What Is Ovarian Cancer?
Ovarian Cancer is the fifth leading cause of cancer related deaths among women of the ages 35-74. This form of cancer begins in the ovaries, which are the reproductive glands found in women on each side of the uterus in the pelvis. These glands are the main source for the female hormones estrogen and progesterone.
Most tumors are benign (or non-cancerous), never spread beyond the ovaries and can be treated by either removing the part of the ovary that contains the tumor, or removing the entire ovary. The type of tumors that aren’t benign, meaning they are malignant or low malignant potential tumors. These types of tumors can spread (metastasize) to other parts of the body and can be fatal to the patient.
The lack of effective screening methods typically means there is a poor survival rate with the discovery being made at advanced stages. Approximately only 20% of ovarian cancers are found at an early stage. It is of the utmost importance for women to talk with their doctor and know the warning signs of ovarian cancer. These include bloating or increased abdominal size, difficulty eating or feeling full quickly, frequent or urgent need to urinate and pelvic or abdominal pain. If any of these symptoms persist for more than two weeks see a physician immediately.
Recognizing and changing risk factors is also important.
- Belly fat can raise your risk of ovarian cancer.
- Being overweight or obese, 25 pounds or more have a much higher risk factor. (30% more compared to women who are at a healthy weight)
- Dairy products have been shown to increase the risk of ovarian cancer as well. The lactose, found in most dairy food, has been thought to promote cancer growth. One glass of milk or ice cream contains 30 grams of lactose. People who had 30 grams or more a day increased their ovarian cancer risk by 20%.
Ovarian Cancer Symptoms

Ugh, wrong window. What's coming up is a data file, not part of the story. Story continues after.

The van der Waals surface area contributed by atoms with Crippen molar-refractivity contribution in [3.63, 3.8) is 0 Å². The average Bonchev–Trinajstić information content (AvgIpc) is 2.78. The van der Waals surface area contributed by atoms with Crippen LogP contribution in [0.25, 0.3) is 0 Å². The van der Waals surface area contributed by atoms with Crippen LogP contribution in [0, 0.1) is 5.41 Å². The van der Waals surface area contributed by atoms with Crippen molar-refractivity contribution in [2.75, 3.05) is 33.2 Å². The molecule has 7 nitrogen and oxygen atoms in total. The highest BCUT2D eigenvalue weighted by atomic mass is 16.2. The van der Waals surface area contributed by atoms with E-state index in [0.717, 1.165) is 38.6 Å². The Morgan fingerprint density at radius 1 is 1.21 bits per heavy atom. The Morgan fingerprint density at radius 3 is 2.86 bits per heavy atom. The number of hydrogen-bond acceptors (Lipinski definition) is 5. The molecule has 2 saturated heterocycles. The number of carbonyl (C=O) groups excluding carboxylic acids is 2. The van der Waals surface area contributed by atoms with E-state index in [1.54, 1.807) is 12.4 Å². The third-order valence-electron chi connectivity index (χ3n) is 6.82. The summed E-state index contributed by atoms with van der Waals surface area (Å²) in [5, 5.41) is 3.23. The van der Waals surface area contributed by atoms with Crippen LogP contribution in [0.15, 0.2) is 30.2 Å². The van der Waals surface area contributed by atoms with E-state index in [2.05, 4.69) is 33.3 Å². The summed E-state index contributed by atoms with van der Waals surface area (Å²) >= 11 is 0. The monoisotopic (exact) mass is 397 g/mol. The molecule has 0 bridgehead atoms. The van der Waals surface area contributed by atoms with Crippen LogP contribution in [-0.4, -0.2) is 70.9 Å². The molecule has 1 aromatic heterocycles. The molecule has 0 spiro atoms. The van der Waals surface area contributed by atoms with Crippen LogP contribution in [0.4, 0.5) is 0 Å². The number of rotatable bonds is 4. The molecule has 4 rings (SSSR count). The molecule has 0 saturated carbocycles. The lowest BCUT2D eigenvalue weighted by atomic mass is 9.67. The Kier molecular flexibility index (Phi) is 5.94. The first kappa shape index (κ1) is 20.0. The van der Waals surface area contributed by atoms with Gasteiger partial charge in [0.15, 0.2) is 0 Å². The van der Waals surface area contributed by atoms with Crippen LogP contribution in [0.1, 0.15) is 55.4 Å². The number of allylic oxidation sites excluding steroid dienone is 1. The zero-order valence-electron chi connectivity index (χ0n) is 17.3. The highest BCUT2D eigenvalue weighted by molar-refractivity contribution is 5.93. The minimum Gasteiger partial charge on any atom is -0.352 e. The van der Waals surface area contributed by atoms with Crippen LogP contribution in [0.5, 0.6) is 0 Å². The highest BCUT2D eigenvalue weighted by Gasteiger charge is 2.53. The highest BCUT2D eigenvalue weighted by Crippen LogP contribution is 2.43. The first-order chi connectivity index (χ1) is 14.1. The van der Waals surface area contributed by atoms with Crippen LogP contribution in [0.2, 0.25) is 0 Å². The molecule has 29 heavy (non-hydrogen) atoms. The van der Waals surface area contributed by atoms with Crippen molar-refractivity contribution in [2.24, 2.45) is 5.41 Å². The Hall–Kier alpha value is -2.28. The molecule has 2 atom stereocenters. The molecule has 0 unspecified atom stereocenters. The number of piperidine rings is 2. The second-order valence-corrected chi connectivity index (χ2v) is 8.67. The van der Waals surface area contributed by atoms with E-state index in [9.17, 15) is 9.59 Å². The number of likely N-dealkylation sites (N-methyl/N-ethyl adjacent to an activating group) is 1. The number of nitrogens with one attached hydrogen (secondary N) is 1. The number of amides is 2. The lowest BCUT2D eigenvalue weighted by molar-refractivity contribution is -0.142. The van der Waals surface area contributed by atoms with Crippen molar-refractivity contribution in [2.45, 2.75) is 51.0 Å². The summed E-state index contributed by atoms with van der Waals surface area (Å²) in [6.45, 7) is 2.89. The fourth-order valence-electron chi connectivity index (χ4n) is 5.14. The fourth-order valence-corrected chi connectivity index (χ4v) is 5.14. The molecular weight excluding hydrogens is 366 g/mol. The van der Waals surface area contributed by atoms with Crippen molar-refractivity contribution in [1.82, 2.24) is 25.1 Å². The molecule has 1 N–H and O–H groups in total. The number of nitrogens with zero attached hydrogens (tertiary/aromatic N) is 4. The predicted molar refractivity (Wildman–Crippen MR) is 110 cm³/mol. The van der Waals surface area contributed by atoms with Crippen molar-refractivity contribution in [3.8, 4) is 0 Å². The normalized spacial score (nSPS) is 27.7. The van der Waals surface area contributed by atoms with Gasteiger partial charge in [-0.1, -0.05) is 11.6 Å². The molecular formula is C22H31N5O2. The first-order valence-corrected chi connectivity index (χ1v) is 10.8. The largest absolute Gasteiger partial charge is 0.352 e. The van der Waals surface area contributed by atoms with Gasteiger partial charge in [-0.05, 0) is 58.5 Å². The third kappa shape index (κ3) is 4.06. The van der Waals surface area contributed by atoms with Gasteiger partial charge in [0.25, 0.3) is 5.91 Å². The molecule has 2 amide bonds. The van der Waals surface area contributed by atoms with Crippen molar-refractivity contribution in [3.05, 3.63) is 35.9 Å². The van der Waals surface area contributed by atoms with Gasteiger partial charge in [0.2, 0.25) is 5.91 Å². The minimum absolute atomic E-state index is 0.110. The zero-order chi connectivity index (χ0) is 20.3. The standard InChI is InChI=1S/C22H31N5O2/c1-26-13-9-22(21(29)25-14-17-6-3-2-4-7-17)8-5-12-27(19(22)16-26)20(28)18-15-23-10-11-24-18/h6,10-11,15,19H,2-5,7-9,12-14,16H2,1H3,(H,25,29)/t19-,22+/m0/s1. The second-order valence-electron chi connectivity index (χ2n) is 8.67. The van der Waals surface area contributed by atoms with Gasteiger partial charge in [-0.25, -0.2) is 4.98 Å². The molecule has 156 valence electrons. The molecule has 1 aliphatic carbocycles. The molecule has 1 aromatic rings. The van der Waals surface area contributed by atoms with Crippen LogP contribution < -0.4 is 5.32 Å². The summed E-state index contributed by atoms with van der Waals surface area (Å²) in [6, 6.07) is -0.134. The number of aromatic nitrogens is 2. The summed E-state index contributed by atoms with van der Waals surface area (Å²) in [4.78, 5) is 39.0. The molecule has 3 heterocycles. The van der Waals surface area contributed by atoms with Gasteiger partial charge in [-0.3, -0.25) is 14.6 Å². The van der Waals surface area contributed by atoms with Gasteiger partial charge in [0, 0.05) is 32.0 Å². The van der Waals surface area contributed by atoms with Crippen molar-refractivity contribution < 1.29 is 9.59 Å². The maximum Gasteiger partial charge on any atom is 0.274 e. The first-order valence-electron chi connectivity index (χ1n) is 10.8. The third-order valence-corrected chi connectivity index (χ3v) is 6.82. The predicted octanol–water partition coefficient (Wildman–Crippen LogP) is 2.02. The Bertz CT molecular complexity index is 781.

As previously mentioned, here are some of the typical symptoms of Ovarian Cancer:
- bloating or increased abdominal size
- difficulty eating or feeling full quickly
- frequent or urgent need to urinate
- pelvic or abdominal pain
Ovarian Cancer Treatment Options
After a positive diagnosis has been made, your doctor or oncologist will recommend one or more treatment options. The main treatment options for ovarian cancer patients are surgery, chemotherapy, and radiation therapy. DCA (sodium dichloroacetate) is also an effective tool to fight ovarian cancer and can be taken along side any of the previously mentioned cancer treatments. DCA is not known to conflict with any other medication or cancer treatment option.
Ovarian Cancer Prevention
Losing weight through healthy diet and exercise can cut your risks dramatically. Activity 3-5 days a week of 30 minutes or more can also help. Any change of diet and exercise should be closely monitored and discussed with your physician.
Birth control pills have been shown to protect against ovarian cancer. Taking the pill for 15 years or more cut the risk by 58% according to one study. Even women taking the pill for 1-4 years lowered the risk by 22%. Also important is fiber, it is one of the best cancer fighting weapons in your arsenal. Research has found that soluble fiber which can be dissolved in water or insoluble which cannot be dissolved in water reduces the risk of cancer for women who consume more than 30 grams a day. A high fiber diet 38-77 grams a day can reduce the risk by more than 20% compared to those with low fiber intake. The production of sex hormones is lowered by fiber consumption.
Here is a short list of some fiber power houses to include in your diet, rye bread, bran flakes and wheat bread. These contain 5.2-5.6 grams. Some fruits that should make your list are prunes, pears, mangoes, apples, raspberries, blackberries and strawberries. Seedless raisins can help as well. Beans and lentils and many nuts will up your fiber intake. Try almonds, pistachios, peanuts, walnuts and pecans just to name a few. A few more to consider, pumpkin, whole wheat pasta, tomato paste, and broccoli can pack a punch.